Height and width are nearly identical, but the OnePlus 3 comes out 25 percent thinner.
The new model is also 10 percent lighter.
The OnePlus 3 goes with what's now more or less the industry standard among flagships, an aluminum unibody design.
Last year's model had an aluminum and magnesium frame, but with interchangeable backs. It ships with a standard plastic one, but there are also bamboo, apricot, rosewood and kevlar options to choose from.
There's a similar setup for the OnePlus 3, but instead of new backs for the phone, they're protective cases made out of (some of) the same materials (plus "Karbon" and sandstone, and minus the kevlar).
The OnePlus 3 currently only ships in gray, though there's going to be a gold model at some point as well.
Last year's model shipped with that default black backing, though the replacements added two brown-ish colors and a couple of black-ish options.
No changes here, as OnePlus stuck with a spacious 5.5-inch display.
OnePlus switched from IPS to AMOLED with the new model.
Thanks to that AMOLED display, there's an option in the OnePlus 3 to have an always-on display, where time, date and other info show on an otherwise black screen.
The Snapdragon 810 still holds up well today, but we find 820 phones to be noticeably zippier. It also benchmarks quite a bit higher.
OnePlus went with an insane 6 GB of RAM in the 3. The OnePlus 2 originally shipped in 3 GB and 4 GB variants (tied to storage tiers), but it looks like the company now only sells the 4 GB model.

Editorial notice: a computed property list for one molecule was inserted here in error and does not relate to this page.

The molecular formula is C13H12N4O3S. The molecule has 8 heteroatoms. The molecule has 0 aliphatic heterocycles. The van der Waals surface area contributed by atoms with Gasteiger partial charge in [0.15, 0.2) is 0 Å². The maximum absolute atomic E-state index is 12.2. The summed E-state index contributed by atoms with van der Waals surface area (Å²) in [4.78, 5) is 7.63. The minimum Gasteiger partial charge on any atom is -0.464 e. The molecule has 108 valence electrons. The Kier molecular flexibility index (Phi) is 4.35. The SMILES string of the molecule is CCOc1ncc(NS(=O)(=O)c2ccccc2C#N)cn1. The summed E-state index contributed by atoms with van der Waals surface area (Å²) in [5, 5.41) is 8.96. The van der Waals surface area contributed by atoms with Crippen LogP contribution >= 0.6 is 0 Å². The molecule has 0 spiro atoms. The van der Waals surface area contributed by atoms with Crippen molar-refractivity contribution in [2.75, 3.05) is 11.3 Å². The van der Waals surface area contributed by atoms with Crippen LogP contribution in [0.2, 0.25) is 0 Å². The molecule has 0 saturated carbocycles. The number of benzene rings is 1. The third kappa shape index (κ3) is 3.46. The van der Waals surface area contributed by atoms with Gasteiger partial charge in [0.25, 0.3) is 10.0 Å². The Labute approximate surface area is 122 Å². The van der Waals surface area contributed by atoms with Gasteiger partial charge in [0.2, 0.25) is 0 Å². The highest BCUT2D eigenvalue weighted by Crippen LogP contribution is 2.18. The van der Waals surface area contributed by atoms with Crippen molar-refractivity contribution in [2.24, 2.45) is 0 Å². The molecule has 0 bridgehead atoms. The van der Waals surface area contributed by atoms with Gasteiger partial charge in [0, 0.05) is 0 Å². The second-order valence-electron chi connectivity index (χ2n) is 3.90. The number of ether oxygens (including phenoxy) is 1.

If you're buying either phone right now, then 64 GB is your only storage option, as OnePlus appears to have phased out that 16 GB storage/3 GB RAM version of the 2.
It's a good thing you get all that internal storage, because there's no expansion here.
Curiously, OnePlus left NFC out of last year's model – a questionable call, since mobile payments were starting to catch on right around then. The new model remedies that, and supports Android Pay.
The newer model has a slightly smaller battery, but that won't necessarily translate into shorter battery life. Stay tuned for our review for battery impressions.
Another missing piece from the OnePlus 2 was put in place with the "Dash Charge" feature in the OnePlus 3.
There's still no wireless charging, though, on either handset.
Both cameras get a resolution bump; this is another one to watch out for in our review.
Camera aperture (rear)
No aperture change, though, could potentially mean low-lit photography doesn't drastically improve.
Optical Image Stabilization is still around for 2016.
No surprises here, as both phones have fingerprint sensors below their screens.
There's no water resistance on either OnePlus phone.
The OnePlus 2 was the first big flagship to go with USB-C, and the new model sticks with the reversible standard.
For a phone that runs a near stock version of Android, it took OnePlus an unusually long time to roll out the Marshmallow update to the OnePlus 2. It was stuck on Lollipop until about a month ago, eight months after Google pushed Marshmallow out to Nexus devices.
You might want to keep this in mind if you buy the OnePlus 3. Its software may look Nexus-like, but don't expect a Nexus-like turnaround after Android Nougat launches.
The OnePlus 3 has been available since last month, and fortunately the company ditched its annoying invite system this time around. You can finally go online, order the phone and get it a few days later – no more gimmicks.
Starting price (full retail)
If you don't own either phone and you can afford that extra US$100, the OnePlus 3 is a faster, lighter and thinner phone with a higher-end design and a few other perks.
For more, you can check out our full review of the OnePlus 3.
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